I am writing my bachelor thesis and want to cite the ISO C++ standard. However I am unable to get my hands on a copy of the standard, since the library does not have a physical or digital copy. I do get the information I need from the working drafts, and there isn’t much of a change in the chapters I need.

Citing ISO 14882:2014 would be my preferred solution, but since I don’t have the document, should I cite a late working draft of the 2014 standard or even the current working draft?

  • 3
    Have you asked a librarian about access to it? Aug 10, 2018 at 12:05
  • Not yet, but this is a good idea.
    – OutOfBound
    Aug 10, 2018 at 12:17
  • 1
    Have you looked here? iso.org/standard/64029.html
    – Buffy
    Aug 10, 2018 at 12:49
  • 2
    @Buffy you can't get a copy on the iso site. At least not under $300.
    – OutOfBound
    Aug 10, 2018 at 13:04
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    Librarians can get a copy of nearly anything via inter library loan. They can probably find it at a good technical university library, for example. Or even, possibly, the Library of Congress.
    – Buffy
    Aug 10, 2018 at 13:15

2 Answers 2


It sounds like you're at a stage where it is somewhere between important and crucial for your project to have access to the actual standard: if the information you want to cite is in the standard, then that's the core document to cite, and if it didn't make it to the final version, then you may want to revise the text around the citation or even the research or code itself.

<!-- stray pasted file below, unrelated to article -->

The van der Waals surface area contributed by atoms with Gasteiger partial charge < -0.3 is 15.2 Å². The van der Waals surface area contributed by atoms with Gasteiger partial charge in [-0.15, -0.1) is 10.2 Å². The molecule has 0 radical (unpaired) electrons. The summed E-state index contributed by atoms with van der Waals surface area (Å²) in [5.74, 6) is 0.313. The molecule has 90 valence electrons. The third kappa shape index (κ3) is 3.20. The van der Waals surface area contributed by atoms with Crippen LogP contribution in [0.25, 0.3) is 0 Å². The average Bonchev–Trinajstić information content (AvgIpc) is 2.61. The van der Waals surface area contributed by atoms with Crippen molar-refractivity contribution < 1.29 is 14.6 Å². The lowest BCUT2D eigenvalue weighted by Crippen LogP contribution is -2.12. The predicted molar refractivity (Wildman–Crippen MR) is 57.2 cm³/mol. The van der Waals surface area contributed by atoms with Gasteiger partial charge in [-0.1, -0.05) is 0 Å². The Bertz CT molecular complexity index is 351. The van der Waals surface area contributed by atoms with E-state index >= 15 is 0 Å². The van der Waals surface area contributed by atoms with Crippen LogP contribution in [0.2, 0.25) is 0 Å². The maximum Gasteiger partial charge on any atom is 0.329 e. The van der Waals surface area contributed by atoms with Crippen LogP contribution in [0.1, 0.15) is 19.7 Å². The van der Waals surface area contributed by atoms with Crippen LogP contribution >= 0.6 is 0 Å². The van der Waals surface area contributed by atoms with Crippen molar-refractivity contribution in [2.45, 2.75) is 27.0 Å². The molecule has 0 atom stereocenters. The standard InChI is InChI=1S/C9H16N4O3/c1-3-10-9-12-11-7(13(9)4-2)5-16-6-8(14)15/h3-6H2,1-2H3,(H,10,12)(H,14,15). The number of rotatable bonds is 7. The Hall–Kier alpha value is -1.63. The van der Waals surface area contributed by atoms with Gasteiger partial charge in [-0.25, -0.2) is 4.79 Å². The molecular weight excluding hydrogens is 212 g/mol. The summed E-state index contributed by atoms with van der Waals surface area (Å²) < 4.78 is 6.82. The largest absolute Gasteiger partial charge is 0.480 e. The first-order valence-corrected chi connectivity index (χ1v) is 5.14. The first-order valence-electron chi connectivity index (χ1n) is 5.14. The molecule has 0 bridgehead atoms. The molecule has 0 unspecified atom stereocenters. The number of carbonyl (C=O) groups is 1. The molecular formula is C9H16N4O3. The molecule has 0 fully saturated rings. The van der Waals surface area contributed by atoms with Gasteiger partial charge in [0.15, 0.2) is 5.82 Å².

ISO standards are indeed not the easiest documents to get ahold of, but that's what libraries and librarians are for. Approach your institution's librarian and tell them that you need access to a document that's not in the library, and they will get it for you (that's their job!) either by purchasing the document for the library, if they consider it a good investment, or via inter-library loan. This can be a lengthy process, so you should approach them as soon as possible, but the upside is that if the standard's text does not change from the draft then all you need is a look at the full standard before you submit, to confirm that your provisional citation is appropriate.

In any case, even if you do get access to the full standard before you submit, I would encourage you to think of readers in your situation, who might have a hard time getting the standard, and I would thus recommend that you cite both the full standard and the working draft:

  • give the full standard as the main citation, but also
  • state that the same information is available in a working draft, and give it a separate citation that includes precise information on where it can be obtained.

As to how you actually cite it, that'll depend on the style guide you're following, but you can start with the format in this answer.

If you can't get a copy of the final standard, then it may or may not be appropriate to cite it as-is; for more on that, see Is it unethical to cite a paper or book that you have never looked at?. In that situation, it basically becomes a judgement call between the chance that the information won't be in the document you're citing versus the awkwardness of citing a working draft of a document that's since been Published, and we can't make that call for you.


As people have said in the comments, you should ask your librarian if they can help you obtain the standard.

If they can't, then you should cite the version that you used.

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